Spamhaus runs various lists: A largely human-researched list that indicates you have shown patterns of bad behavior that are indicative of spamming; a largely automated list that indicates that you are hitting spam trap addresses and have some characteristics of being an insecure server; and a list of “residential” IP addresses that mail should not be coming from, according to the ISPs that control that IP space.
Each of these lists tells you something useful about your e-mail performance and should be used as a diagnostic guide.
While it is never fun to find your IP addresses on black lists, remember: black lists are not the problem. The onus is on e-mail senders to make sure they are doing all they can to stay off black lists in the first place. The easiest way to do that is to always send permissioned, relevant communications, at an expected frequency. One sure way to land on a black list is to generate high complaint rates or hit spam trap addresses, so make sure you don’t entice subscribers to complain about you.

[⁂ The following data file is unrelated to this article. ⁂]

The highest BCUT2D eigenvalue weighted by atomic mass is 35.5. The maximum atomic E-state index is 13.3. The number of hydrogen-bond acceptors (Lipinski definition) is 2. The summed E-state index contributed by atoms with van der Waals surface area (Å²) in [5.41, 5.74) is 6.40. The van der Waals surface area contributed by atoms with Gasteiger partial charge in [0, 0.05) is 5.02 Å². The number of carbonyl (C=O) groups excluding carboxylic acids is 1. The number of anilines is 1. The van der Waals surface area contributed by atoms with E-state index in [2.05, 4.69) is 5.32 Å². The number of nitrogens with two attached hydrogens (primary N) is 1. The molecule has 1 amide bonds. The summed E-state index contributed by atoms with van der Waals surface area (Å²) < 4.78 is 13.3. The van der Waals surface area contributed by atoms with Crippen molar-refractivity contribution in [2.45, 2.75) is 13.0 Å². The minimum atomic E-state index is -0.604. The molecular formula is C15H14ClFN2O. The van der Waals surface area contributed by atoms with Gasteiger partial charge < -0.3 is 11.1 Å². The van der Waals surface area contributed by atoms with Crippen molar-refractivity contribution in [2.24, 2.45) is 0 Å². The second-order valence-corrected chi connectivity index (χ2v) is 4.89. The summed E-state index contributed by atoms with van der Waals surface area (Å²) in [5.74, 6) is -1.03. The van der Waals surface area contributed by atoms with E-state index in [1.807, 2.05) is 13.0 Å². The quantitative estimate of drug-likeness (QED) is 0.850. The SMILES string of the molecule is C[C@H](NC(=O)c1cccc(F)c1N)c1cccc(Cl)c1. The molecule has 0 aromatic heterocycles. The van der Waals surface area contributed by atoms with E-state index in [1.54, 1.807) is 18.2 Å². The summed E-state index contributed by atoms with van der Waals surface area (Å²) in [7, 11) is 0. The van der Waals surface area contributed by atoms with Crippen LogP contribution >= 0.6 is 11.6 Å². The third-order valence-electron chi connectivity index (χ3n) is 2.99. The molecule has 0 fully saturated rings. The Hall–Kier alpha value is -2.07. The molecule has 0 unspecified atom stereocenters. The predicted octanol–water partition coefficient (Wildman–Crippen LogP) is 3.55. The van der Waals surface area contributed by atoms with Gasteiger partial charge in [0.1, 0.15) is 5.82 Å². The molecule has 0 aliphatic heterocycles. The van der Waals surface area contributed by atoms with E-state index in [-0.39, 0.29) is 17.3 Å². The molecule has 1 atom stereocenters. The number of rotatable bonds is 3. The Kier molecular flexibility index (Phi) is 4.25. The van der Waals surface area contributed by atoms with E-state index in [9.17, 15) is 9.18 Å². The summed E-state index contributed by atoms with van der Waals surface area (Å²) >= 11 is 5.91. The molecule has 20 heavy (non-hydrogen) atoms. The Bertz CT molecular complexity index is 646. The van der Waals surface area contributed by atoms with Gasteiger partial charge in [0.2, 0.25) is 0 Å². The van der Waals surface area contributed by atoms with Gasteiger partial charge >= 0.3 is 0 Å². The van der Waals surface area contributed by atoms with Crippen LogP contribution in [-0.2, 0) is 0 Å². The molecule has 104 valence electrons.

In addition, be careful when sourcing new data. It is also important to set up the proper e-mail infrastructure so receivers can identify you. (Using the appropriate authentication protocols makes it harder for your e-mail program to become a fraud victim, as well.)
If you do find yourself on a black list, you can sometimes rectify the situation by improving the problems that got you listed in the first place, or by proving why the listing was erroneous. Working with your ESP or deliverability firm can also help the negotiation process.
George Bilbrey is VP-general manager of delivery assurance at Return Path.